Papa John’s offered a taste of the garden in the 1990s with their Garden Fresh Pizza. This vegetarian option catered to health-conscious pizza lovers or those seeking a lighter alternative. Packed with a vibrant mix of fresh green peppers, onions, mushrooms, and possibly even other seasonal vegetables, it offered a departure from their typical meat-heavy pizzas.

Papa’s Perfect Pan Pizza: Billed as the “largest and most significant new product launch in Papa John’s history,” it aimed to capture a loyal following among deep-dish enthusiasts. the Papa’s Perfect Pan proved too labor-intensive and wasn’t as profitable as their core menu items. By 2009, the Papa’s Perfect Pan was discontinued, leaving a void for those who enjoyed its unique deep-dish take on Papa John’s pizza.

Cinna Pie (various times): A pizza with bacon, lettuce, and tomato. It has been brought back and discontinued a few times. This wasn’t your average cinnamon roll. Imagine a warm, golden brown pastry made with Papa John’s signature fresh dough. Inside, a generous helping of sweet cinnamon filling swirled with brown sugar, promising a delicious explosion of flavor in every bite.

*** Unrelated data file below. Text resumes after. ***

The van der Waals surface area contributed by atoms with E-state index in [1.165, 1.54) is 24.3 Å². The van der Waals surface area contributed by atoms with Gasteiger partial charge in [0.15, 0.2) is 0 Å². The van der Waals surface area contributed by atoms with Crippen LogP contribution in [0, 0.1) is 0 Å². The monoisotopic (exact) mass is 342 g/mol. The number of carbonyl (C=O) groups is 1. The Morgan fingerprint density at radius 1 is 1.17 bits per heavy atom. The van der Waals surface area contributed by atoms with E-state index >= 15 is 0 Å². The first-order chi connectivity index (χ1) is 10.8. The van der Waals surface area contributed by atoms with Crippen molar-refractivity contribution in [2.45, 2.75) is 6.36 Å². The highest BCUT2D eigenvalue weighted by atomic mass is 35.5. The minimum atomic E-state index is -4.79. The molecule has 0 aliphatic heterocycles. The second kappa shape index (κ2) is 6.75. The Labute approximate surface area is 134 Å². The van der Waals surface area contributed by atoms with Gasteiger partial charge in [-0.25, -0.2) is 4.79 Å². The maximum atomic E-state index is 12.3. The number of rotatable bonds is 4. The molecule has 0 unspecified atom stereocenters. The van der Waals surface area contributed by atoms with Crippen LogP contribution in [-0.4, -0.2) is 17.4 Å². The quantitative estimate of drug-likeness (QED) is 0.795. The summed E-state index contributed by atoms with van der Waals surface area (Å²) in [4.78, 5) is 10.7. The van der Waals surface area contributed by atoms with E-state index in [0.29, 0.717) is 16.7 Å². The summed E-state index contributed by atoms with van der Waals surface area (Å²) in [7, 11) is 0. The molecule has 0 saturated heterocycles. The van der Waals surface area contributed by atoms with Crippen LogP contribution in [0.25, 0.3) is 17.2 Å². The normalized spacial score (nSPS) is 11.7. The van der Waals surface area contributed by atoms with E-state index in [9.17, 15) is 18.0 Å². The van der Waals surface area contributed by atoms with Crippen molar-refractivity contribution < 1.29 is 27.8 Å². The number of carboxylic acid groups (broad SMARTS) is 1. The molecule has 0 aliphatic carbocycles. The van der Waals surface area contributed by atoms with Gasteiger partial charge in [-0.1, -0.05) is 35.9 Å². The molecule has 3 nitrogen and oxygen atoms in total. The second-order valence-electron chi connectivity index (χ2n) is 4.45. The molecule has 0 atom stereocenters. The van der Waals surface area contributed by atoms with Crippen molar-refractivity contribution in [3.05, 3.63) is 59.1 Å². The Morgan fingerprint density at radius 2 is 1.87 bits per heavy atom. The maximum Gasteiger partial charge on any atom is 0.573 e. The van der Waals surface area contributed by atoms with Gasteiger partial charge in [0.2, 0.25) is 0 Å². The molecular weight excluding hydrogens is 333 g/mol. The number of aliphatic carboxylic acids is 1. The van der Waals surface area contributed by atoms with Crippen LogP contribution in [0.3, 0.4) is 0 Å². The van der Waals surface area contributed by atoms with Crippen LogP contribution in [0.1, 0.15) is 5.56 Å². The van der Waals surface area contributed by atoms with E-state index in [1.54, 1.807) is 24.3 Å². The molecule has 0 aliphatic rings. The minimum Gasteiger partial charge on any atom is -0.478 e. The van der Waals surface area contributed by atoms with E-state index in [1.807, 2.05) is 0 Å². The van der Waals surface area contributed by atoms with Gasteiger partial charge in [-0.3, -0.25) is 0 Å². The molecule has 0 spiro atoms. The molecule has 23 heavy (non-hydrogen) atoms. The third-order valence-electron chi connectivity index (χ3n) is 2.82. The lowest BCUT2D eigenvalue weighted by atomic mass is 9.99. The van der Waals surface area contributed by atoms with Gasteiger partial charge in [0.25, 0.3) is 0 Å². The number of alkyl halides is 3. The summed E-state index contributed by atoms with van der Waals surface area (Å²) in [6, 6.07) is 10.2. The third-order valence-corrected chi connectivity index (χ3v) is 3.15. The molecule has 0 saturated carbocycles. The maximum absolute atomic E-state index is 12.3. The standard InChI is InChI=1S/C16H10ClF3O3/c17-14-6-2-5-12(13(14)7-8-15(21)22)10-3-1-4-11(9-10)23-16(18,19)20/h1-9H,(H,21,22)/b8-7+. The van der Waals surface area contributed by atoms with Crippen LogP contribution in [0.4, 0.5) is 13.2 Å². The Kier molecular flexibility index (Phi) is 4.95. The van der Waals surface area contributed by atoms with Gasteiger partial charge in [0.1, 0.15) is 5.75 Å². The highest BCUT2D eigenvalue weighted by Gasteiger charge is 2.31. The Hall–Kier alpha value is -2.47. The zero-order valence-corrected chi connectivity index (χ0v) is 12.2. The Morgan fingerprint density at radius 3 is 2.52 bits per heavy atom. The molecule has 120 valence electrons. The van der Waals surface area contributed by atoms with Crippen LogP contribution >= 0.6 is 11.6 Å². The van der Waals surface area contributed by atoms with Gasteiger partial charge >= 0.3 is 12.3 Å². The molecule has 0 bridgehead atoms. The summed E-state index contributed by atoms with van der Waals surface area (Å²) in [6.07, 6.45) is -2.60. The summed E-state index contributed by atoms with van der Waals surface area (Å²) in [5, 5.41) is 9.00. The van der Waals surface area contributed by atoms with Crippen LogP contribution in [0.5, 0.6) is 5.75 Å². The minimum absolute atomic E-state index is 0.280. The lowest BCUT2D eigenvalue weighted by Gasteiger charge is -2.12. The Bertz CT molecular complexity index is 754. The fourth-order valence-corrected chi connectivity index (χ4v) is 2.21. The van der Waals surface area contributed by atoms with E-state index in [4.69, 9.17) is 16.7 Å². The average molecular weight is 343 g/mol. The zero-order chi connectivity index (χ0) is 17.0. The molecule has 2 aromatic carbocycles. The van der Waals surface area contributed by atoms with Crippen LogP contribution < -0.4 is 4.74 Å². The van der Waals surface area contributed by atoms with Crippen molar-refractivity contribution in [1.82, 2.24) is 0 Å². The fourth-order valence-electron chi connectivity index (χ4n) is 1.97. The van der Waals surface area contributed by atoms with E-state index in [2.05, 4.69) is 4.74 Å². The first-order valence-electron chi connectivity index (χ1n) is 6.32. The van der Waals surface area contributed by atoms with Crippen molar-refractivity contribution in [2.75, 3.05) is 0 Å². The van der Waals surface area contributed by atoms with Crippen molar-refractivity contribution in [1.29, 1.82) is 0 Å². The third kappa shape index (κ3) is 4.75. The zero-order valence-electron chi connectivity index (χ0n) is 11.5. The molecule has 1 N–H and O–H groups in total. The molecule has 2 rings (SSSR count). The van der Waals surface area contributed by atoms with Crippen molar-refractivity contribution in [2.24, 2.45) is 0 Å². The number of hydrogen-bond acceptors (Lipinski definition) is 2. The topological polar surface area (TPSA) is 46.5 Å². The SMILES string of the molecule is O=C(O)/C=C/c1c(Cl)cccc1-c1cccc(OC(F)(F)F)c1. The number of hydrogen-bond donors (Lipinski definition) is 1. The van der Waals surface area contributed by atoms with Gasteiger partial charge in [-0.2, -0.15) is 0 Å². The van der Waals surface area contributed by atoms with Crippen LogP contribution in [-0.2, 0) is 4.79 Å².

It was topped with a delightful oat crumble adding a satisfying textural contrast. Then came the real indulgence: a drizzle of white icing, creating the perfect balance of sweetness and gooey goodness.

The “Great Pizza Wars” may be a thing of the past, but the legacy of competition lives on. Today, these pizza giants continue to battle for dominance, offering new crust flavors, app-based ordering, and even gourmet toppings. But one thing remains constant: our insatiable love for a good slice of pizza.

Keep in mind, these are just a few examples, and there are many more discontinued items from each chain. Some chains also bring back popular items for a limited time, so you might get lucky and see an old favorite return!